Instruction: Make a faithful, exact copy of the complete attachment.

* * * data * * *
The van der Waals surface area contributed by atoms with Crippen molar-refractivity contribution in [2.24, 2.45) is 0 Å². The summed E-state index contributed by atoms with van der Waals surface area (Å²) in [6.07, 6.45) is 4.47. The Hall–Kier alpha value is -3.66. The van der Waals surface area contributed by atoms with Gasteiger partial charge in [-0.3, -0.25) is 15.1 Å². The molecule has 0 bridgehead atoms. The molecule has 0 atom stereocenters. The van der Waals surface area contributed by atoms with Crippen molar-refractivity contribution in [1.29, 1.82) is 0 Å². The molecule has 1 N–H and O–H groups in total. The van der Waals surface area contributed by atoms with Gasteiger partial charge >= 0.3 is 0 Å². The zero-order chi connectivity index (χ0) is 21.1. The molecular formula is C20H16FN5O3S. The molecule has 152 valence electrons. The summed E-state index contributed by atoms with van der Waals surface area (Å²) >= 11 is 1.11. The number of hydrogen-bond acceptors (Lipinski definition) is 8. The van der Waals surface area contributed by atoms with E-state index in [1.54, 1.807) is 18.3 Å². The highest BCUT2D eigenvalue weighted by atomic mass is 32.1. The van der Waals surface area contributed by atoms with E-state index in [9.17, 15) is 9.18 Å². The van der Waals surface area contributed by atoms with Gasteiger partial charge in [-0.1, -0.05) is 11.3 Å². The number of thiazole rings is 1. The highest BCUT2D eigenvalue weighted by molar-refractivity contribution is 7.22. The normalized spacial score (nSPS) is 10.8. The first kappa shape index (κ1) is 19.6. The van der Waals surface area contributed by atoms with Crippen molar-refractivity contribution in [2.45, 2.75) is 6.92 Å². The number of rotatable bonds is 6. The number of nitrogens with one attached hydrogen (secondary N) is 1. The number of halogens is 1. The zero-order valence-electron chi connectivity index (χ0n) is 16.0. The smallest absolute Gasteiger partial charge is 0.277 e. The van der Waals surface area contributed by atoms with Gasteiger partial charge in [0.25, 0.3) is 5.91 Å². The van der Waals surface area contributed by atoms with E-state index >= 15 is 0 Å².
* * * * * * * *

The van der Waals surface area contributed by atoms with Crippen molar-refractivity contribution in [2.24, 2.45) is 0 Å². The summed E-state index contributed by atoms with van der Waals surface area (Å²) in [6.07, 6.45) is 4.47. The Hall–Kier alpha value is -3.66. The van der Waals surface area contributed by atoms with Gasteiger partial charge in [-0.3, -0.25) is 15.1 Å². The molecule has 0 bridgehead atoms. The molecule has 0 atom stereocenters. The van der Waals surface area contributed by atoms with Crippen molar-refractivity contribution in [1.29, 1.82) is 0 Å². The molecule has 1 N–H and O–H groups in total. The van der Waals surface area contributed by atoms with Gasteiger partial charge >= 0.3 is 0 Å². The zero-order chi connectivity index (χ0) is 21.1. The molecular formula is C20H16FN5O3S. The molecule has 152 valence electrons. The summed E-state index contributed by atoms with van der Waals surface area (Å²) >= 11 is 1.11. The number of hydrogen-bond acceptors (Lipinski definition) is 8. The van der Waals surface area contributed by atoms with E-state index in [1.54, 1.807) is 18.3 Å². The highest BCUT2D eigenvalue weighted by atomic mass is 32.1. The van der Waals surface area contributed by atoms with E-state index in [9.17, 15) is 9.18 Å². The van der Waals surface area contributed by atoms with Gasteiger partial charge in [-0.1, -0.05) is 11.3 Å². The number of thiazole rings is 1. The highest BCUT2D eigenvalue weighted by molar-refractivity contribution is 7.22. The normalized spacial score (nSPS) is 10.8. The first kappa shape index (κ1) is 19.6. The van der Waals surface area contributed by atoms with Crippen molar-refractivity contribution in [2.45, 2.75) is 6.92 Å². The number of rotatable bonds is 6. The number of nitrogens with one attached hydrogen (secondary N) is 1. The number of halogens is 1. The zero-order valence-electron chi connectivity index (χ0n) is 16.0. The smallest absolute Gasteiger partial charge is 0.277 e. The van der Waals surface area contributed by atoms with Gasteiger partial charge in [0.25, 0.3) is 5.91 Å². The van der Waals surface area contributed by atoms with E-state index >= 15 is 0 Å².